Previous Challenge Entry (Level 2 – Intermediate)
Topic: The Writer’s Skill/Craft (04/22/10)
- TITLE: Letters to Poppy
By Joanne Cordaro
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Poppy and Gram were named Herut and Liat, respectively. I always found it interesting that their Hebrew names translated to “freedom” for him and “you are mine” for her. World War II was significant to both as they had each lost many extended family members to Hitler’s Nazis.
They had been high school sweethearts. They married at 18 on the eve of Poppy shipping out to Europe. He had fought in WWII for about 10 months when he was taken as a prisoner of war and then was held prisoner for more than a year. Until Poppy’s death last year, the war was the only time in their lives that they spent apart.
Gram had created a little nook for herself in the den. She placed her prized table, and two wooden chairs, in the center of a picture window. The window overlooked a small garden and a manicured lawn. She set a pale blue antique hurricane lamp decorated with delicate hand-painted flowers on top of the table. Gram always had a flare for understated elegance.
Every afternoon, and with a cup of lemon tea, Gram sat at that table and wrote a letter. She used beautiful stationery that she lightly perfumed for the occasion. For hours, she would stare out the window, seemingly lost in sentimental thought. Occasionally, a soft smile swept across her face. Then, with a slight nod, she would again touch pen to paper.
When satisfied with the letter, she would tenderly fold the letter, kissing it before placing it in an envelope. She didn’t mail any of these letters. She never shared them their contents either. She sealed each and then placed it in a safe box, the kind of metal box you use to keep important papers safe.
After watching this event play out for months, I finally asked, “Gram, you write letters everyday but you never mail them. Who are you writing to?”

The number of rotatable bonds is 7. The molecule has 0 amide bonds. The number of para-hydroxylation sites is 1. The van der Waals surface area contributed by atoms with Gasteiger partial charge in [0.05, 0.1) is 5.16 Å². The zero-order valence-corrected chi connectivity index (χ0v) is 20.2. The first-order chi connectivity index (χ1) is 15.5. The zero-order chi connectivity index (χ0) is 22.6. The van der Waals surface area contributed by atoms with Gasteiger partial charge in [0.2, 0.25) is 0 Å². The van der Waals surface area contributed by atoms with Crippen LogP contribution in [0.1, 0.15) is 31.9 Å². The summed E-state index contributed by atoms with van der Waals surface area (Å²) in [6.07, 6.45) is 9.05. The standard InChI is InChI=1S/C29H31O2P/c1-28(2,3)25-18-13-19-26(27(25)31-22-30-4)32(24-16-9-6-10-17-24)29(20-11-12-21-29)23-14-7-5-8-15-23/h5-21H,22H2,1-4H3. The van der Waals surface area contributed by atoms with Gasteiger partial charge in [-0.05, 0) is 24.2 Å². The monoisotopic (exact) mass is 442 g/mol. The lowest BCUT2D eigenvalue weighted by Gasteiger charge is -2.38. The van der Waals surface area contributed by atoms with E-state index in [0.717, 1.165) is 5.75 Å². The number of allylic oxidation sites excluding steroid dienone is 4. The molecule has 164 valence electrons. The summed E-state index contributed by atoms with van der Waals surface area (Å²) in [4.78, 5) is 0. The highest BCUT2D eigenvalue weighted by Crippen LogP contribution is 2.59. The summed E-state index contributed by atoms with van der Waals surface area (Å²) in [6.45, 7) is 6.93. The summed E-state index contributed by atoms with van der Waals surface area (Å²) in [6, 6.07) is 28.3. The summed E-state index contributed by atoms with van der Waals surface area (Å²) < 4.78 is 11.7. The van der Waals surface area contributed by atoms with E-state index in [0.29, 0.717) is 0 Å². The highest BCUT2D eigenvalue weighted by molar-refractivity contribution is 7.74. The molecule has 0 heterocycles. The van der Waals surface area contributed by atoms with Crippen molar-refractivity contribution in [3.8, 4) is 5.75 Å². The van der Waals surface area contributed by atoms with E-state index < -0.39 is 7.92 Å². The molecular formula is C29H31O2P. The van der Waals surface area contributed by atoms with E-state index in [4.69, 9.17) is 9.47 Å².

Gram smiled and said, “I’m writing to Poppy, of course.”
I guess she must have seen the worried shocked look on my face. Because she chuckled as she said, “Oh Penny, don’t worry. I know he’s gone. I didn’t lose my mind when I lost him.”
I admit I relaxed a little at hearing that. My curiosity was peaked, so I asked, “Why do you write to Poppy now?”
“I write to him everyday, just as I did when he was a POW. Oh, when he was gone, I missed him so much my heart would ache. Writing to him somehow made me feel like he was closer to me. Sometimes I wrote to him about the banalities of everyday life, like the price of nylons or what I had for lunch. Mostly, though, I wrote about my love for him, how much I missed him, and what plans I had for us for the future. I couldn’t send my letters to him, but I saved each one.”
Gram gazed out the window, reliving her memory. After a moment, she continued, “When he finally came back home, we would cuddle in front of the fire. He read each letter aloud to me. We laughed. We cried. Your grandfather told me he had never felt more loved than when he read those letters I had written to him. Someday, when he and I are together again, he will read these letters aloud to me. And, he’ll know, my love for him remained true. So, you see, sweetheart, I write for Poppy.”
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